HMMER is a software suite for protein sequence similarity searches using probabilistic methods. Previously, HMMER has mainly been available only as a computationally intensive UNIX command-line tool, restricting its use. Recent advances in the software, HMMER3, have resulted in a 100-fold speed gain relative to previous versions. It is now feasible to make efficient profile hidden Markov model (profile HMM) searches via the web. A HMMER web server (http://hmmer.janelia.org) has been designed and implemented such that most protein database searches return within a few seconds. Methods are available for searching either a single protein sequence, multiple protein sequence alignment or profile HMM against a target sequence database, and for searching a protein sequence against Pfam. The web server is designed to cater to a range of different user expertise and accepts batch uploading of multiple queries at once. All search methods are also available as RESTful web services, thereby allowing them to be readily integrated as remotely executed tasks in locally scripted workflows. We have focused on minimizing search times and the ability to rapidly display tabular results, regardless of the number of matches found, developing graphical summaries of the search results to provide quick, intuitive appraisement of them.

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    Baker Lab
    06/24/11 | Functional dissection of the neural substrates for sexual behaviors in Drosophila melanogaster.
    Meissner GW, Manoli DS, Chavez JF, Knapp J, Lin TL, Stevens RJ, Mellert DJ, Tran DH, Baker BS
    Genetics. 2011 Jun 24;189(1):195-211. doi: 10.1534/genetics.111.129940

    The male-specific Fruitless proteins (Fru(M)) act to establish the potential for male courtship behavior in Drosophila melanogaster and are expressed in small groups of neurons throughout the nervous system. We screened  1000 GAL4 lines, using assays for general courtship, male-male interactions, and male fertility to determine the phenotypes resulting from the GAL4 driven inhibition of Fru(M) expression in subsets of these neurons. A battery of secondary assays showed that the phenotypic classes of GAL4 lines could be divided into subgroups based on additional neurobiological and behavioral criteria. For example, in some lines restoration of Fru(M) expression in cholinergic neurons restores fertility or reduces male-male courtship. Persistent chains of males courting each other in some lines results from males courting both sexes indiscriminately whereas in other lines this phenotype result from apparent habituation deficits. Inhibition of ectopic Fru(M) expression in females, in populations of neurons where Fru(M) is necessary for male fertility, can rescue female infertility. To identify the neurons responsible for some of the observed behavioral alterations, we determined the overlap between the identified GAL4 lines and endogenous Fru(M) expression in lines with fertility defects. The GAL4 lines causing fertility defects generally had widespread overlap with Fru(M) expression in many regions of the nervous system suggesting likely redundant Fru(M)-expressing neuronal pathways capable of conferring male fertility. From associations between the screened behaviors, we propose a functional model for courtship initiation.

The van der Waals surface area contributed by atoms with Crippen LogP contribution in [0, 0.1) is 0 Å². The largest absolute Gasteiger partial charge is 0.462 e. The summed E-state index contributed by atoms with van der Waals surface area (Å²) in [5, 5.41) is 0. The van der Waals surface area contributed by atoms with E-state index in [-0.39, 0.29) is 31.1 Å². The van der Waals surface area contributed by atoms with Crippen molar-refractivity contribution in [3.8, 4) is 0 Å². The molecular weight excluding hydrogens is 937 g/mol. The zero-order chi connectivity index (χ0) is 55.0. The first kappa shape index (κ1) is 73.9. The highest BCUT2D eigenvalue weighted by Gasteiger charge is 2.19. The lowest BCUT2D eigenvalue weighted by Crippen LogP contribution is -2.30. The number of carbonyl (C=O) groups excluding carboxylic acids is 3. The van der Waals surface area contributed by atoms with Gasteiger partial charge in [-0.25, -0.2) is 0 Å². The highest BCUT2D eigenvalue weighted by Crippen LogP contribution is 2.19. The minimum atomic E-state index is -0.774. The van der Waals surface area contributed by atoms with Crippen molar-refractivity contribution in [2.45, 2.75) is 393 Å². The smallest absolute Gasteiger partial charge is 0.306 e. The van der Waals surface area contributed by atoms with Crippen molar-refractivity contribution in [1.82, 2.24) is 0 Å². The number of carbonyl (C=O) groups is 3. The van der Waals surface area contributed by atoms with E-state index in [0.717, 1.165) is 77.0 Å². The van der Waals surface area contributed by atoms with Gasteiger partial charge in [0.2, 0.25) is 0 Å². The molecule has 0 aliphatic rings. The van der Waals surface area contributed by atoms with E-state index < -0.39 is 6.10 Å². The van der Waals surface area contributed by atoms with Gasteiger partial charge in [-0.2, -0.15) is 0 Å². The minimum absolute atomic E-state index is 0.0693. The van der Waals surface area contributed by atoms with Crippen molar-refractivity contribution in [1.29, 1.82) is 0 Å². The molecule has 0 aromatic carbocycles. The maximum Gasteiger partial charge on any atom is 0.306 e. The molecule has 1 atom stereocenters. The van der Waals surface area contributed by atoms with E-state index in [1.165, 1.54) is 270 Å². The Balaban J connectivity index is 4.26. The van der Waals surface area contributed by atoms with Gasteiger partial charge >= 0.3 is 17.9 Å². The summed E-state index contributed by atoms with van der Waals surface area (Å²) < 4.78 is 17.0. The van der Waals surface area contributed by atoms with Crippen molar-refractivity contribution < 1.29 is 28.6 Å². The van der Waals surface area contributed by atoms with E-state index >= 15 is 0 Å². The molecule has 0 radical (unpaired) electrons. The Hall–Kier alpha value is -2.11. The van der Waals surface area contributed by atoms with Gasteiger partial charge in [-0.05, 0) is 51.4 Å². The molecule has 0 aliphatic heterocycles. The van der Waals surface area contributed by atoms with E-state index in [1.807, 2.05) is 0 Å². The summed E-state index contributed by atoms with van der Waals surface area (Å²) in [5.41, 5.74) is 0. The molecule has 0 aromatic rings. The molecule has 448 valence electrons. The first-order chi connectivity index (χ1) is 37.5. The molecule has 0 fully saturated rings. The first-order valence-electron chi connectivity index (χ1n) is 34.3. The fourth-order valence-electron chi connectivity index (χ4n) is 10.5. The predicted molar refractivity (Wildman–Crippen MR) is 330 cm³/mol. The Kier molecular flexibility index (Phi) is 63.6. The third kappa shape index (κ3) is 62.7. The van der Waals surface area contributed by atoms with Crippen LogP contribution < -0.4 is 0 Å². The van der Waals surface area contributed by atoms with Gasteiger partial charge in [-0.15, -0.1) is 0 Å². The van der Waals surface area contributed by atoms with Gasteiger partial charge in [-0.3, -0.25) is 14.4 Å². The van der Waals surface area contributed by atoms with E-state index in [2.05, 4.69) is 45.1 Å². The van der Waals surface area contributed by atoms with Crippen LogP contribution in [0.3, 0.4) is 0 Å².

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    06/24/11 | Studying sensorimotor integration in insects.
    Huston* SJ, Jayaraman V
    Current Opinion in Neurobiology. 2011 Jun 24;21(4):527-34. doi: 10.1016/j.conb.2011.05.030

    Sensorimotor integration is a field rich in theory backed by a large body of psychophysical evidence. Relating the underlying neural circuitry to these theories has, however, been more challenging. With a wide array of complex behaviors coordinated by their small brains, insects provide powerful model systems to study key features of sensorimotor integration at a mechanistic level. Insect neural circuits perform both hard-wired and learned sensorimotor transformations. They modulate their neural processing based on both internal variables, such as the animal’s behavioral state, and external ones, such as the time of day. Here we present some studies using insect model systems that have produced insights, at the level of individual neurons, about sensorimotor integration and the various ways in which it can be modified by context.